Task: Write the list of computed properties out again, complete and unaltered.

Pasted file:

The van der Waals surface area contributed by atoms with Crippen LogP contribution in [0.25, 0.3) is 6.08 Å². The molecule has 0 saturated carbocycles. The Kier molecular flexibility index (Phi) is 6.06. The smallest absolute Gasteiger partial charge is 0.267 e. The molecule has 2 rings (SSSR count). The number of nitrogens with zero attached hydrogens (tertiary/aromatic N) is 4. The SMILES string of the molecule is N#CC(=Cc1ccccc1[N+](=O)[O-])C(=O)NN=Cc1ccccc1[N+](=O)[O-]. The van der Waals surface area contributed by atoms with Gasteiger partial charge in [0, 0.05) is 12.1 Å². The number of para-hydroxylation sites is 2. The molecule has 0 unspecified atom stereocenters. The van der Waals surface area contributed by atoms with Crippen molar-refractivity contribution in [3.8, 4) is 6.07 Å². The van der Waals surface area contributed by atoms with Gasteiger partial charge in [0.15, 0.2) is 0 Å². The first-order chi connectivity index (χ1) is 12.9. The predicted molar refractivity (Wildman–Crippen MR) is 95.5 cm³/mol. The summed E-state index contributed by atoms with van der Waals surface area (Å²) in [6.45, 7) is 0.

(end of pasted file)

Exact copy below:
The van der Waals surface area contributed by atoms with Crippen LogP contribution in [0.25, 0.3) is 6.08 Å². The molecule has 0 saturated carbocycles. The Kier molecular flexibility index (Phi) is 6.06. The smallest absolute Gasteiger partial charge is 0.267 e. The molecule has 2 rings (SSSR count). The number of nitrogens with zero attached hydrogens (tertiary/aromatic N) is 4. The SMILES string of the molecule is N#CC(=Cc1ccccc1[N+](=O)[O-])C(=O)NN=Cc1ccccc1[N+](=O)[O-]. The van der Waals surface area contributed by atoms with Gasteiger partial charge in [0, 0.05) is 12.1 Å². The number of para-hydroxylation sites is 2. The molecule has 0 unspecified atom stereocenters. The van der Waals surface area contributed by atoms with Crippen molar-refractivity contribution in [3.8, 4) is 6.07 Å². The van der Waals surface area contributed by atoms with Gasteiger partial charge in [0.15, 0.2) is 0 Å². The first-order chi connectivity index (χ1) is 12.9. The predicted molar refractivity (Wildman–Crippen MR) is 95.5 cm³/mol. The summed E-state index contributed by atoms with van der Waals surface area (Å²) in [6.45, 7) is 0.